Saturday, October 23, 2021

Everything You Need to Know About the Chinese FAST Telescope

We’ve been staring at the stars and wondering what was up there for centuries. We’ve been using mirrors and prisms to construct telescopes to give us a better idea of what mysteries lie in the black, but we’re still limited in how far we can see. The FAST telescope in China is hoping to change that. Not only does it hold the title of the largest radio telescope in the world, but it doesn’t rely on mirrors or prisms to create a picture of the universe. Let’s take a closer look at the FAST telescope and why it is so unique.

The FAST telescope

FAST is an acronym standing for the Five-Hundred-Meter Aperture Spherical Radio Telescope, which opened its doors in 2016, and is the largest filled radio telescope in the world, and the second-largest single-aperture telescope. It comes in second to the massive RATAN-600 telescope located in Russia. It lives up to its name, made up of 4,450 triangular panels arranged in a gigantic geodesic dome that spans 500 meters or 1,600 feet.

Rather than digging up the landscape, The FAST telescope is located in a natural sinkhole in the karst, or limestone, ground. The majority of the dish is made from aluminum, with support from steel cables. There are 2,225 winches in place beneath the panels. These winches can be remotely activated to “tug” on the surface of the dish, creating an active surface that makes it easier to hone in on remote radio signals.

The Five-hundred-meter Aperture Spherical radio Telescope (FAST) during its construction in Guizhou Province, China. (Image: Psr1909 via wikimedia CC BY-SA 4.0)
The FAST during its construction in Guizhou Province, China. (Image: Psr1909 via wikimedia CC BY-SA 4.0)

The problem of radio interference

The biggest problem with this type of telescope is the issue of radio interference. Electronic devices naturally interfere with one another because of the way their data is transmitted. You can’t put a radio telescope in the middle of a crowded city. Not only is it too big for that sort of placement, but the thousands of electronic devices in homes and businesses surrounding the telescope will also interfere with its ability to pick up interstellar radio signals.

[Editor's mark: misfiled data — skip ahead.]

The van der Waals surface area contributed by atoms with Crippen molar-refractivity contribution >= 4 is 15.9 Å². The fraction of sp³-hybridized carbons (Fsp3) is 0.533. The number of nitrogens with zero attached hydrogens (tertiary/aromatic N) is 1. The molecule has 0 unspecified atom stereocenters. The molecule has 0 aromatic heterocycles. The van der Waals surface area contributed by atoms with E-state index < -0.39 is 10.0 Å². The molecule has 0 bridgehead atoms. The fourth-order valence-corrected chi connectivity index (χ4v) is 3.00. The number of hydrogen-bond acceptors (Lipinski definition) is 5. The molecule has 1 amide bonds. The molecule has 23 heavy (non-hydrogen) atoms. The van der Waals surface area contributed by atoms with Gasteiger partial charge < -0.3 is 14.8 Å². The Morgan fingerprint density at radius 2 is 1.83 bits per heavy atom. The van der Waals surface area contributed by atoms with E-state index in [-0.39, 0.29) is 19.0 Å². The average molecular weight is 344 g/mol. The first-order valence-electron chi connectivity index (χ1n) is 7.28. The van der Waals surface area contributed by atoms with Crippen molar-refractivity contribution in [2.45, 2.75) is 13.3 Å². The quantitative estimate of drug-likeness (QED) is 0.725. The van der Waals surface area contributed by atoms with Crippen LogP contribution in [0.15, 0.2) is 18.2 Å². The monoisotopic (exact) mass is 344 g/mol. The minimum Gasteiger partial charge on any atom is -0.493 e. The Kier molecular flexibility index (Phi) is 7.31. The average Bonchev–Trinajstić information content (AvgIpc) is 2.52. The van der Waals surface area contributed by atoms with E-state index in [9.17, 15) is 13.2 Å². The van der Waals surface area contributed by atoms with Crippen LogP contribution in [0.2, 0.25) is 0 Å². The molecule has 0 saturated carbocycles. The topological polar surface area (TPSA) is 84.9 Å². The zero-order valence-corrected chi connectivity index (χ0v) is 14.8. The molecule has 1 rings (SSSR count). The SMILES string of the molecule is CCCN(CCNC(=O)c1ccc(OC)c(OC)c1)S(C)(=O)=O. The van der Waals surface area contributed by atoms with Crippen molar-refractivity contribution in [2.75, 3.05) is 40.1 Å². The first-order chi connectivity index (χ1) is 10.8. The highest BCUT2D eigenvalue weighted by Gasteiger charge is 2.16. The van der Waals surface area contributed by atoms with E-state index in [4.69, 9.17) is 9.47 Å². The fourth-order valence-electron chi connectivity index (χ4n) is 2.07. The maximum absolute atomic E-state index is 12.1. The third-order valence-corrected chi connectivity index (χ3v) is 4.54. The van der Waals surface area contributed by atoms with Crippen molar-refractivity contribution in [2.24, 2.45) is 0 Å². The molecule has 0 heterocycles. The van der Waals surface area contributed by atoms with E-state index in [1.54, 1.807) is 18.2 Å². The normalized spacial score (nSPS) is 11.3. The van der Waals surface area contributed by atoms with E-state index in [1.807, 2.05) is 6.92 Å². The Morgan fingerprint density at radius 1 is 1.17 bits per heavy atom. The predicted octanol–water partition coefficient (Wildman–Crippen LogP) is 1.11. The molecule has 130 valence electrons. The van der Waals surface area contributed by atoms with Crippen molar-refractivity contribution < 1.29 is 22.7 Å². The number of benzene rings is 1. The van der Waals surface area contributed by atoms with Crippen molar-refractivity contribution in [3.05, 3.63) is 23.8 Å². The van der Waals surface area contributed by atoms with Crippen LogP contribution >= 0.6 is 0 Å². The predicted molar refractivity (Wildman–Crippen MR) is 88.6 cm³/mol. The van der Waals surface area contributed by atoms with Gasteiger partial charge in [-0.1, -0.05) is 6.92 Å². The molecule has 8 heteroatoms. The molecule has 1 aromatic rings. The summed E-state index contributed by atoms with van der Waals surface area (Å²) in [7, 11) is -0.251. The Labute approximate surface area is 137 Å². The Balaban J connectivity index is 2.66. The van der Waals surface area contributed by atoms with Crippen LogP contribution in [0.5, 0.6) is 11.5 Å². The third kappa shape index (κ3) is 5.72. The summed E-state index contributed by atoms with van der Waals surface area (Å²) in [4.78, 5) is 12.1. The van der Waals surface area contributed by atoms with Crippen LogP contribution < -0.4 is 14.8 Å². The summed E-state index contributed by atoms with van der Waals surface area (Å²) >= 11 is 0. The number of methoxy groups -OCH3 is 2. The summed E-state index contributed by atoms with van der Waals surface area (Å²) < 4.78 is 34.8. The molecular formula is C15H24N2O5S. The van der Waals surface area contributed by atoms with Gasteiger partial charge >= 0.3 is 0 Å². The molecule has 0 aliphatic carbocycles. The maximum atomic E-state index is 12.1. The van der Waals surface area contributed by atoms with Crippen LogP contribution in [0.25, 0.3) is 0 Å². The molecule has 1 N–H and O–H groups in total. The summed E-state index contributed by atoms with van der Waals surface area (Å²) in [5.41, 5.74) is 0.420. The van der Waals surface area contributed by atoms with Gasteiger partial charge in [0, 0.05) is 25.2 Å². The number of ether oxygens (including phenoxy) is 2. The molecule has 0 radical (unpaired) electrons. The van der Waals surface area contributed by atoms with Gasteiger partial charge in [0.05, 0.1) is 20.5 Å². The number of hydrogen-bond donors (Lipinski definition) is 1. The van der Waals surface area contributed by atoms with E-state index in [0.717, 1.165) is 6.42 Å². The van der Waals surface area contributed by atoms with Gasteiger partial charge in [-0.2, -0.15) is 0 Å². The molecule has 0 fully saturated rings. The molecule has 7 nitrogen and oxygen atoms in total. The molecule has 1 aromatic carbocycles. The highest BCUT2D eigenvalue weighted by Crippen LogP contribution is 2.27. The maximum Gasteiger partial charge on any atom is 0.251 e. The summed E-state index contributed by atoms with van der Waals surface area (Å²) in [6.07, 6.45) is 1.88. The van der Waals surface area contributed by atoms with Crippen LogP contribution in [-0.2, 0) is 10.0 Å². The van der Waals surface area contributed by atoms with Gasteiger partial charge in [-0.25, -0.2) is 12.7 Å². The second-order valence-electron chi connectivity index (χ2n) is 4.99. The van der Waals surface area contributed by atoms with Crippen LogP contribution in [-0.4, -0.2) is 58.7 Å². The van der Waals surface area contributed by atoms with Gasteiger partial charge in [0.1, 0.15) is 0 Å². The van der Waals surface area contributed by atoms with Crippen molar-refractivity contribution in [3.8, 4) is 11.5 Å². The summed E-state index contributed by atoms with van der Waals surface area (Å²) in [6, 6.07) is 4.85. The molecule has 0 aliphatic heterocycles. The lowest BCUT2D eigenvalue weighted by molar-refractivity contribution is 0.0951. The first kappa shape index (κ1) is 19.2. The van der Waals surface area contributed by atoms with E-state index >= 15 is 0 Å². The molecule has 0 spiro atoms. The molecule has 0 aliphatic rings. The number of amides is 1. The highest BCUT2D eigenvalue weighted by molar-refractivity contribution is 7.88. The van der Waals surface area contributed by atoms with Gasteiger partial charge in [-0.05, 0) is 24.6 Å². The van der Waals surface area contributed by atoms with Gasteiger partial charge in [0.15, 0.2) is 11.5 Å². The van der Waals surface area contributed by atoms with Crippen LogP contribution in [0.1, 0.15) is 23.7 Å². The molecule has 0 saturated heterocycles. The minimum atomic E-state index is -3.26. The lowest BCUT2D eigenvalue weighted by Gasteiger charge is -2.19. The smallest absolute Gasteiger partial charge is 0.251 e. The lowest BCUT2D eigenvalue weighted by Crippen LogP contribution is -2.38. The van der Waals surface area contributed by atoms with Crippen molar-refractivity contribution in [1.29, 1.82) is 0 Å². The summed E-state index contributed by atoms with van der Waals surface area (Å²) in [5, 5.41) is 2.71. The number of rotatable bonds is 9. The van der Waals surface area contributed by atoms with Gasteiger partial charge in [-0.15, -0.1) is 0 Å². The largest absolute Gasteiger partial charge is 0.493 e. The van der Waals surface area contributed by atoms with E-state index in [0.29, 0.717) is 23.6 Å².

On the other side of the coin, the strength of the incoming radio signals could interfere with phones and other electronics in the surrounding area. Not all sources of radio frequency interference are human-made — if you’ve ever heard a crackle on a phone line during a lightning strike, you’ve experienced natural RFI.

Workers install a feedback source cabin for the FAST in Pingtang County, southwest China's Guizhou Province. (Image: Chinese Academy of Science)
Workers install the feedback source cabin for the FAST. (Image: Chinese Academy of Science)

Welcome to Pingtang Astronomy Town

The FAST telescope is the centerpiece of the Pingtang Astronomy Town. The area in the Guizhou Province was originally home to more than 9,000 people who were all paid to relocate to create a 3.1-mile quiet zone around the facility. This isn’t the first Radio Quiet Zone in the world. The Green Bank radio telescope in West Virginia has a massive 13,000 square mile quiet zone surrounding it.

Instead of family homes, Pingtang Astronomy Town is now home to hotels, housing for astronomers, and even things like a museum, a vineyard, playgrounds, and restaurants. This has attracted droves of tourists who want to come to see the “giant golfball” that is the FAST Telescope.

This is a problem because these huge telescopes are super-sensitive — they have to be to detect remote signals from the edge of the universe — and are sensitive to RFI from everything from cell phones to spark plugs. Yes, even spark plugs emit a small amount of radio frequency interference. It usually isn’t enough to interfere with anything, except a telescope designed to detect radio frequencies from space.

The Pingtang Astronomy Town night scene. (Image:
The Pingtang Astronomy Town night scene. (Image:

Closing thoughts

The FAST Telescope might be the biggest in the world, but its ambitions are even more grandiose. The goal of the team that uses this telescope is to hopefully detect dark matter — which has been invisible up to now — and also listen for alien life in the universe.

We can’t wait to see what galactic mysteries this giant golfball helps us solve.

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Megan Nichols
Megan is a huge fan of all things nerdy, geeky, and unusual. She makes the most exciting scientific discoveries easier to understand and encourages others to join the conversation. As a freelance writer, she also enjoys sharing her knowledge by writing for other science, technology, and engineering blogs around the web

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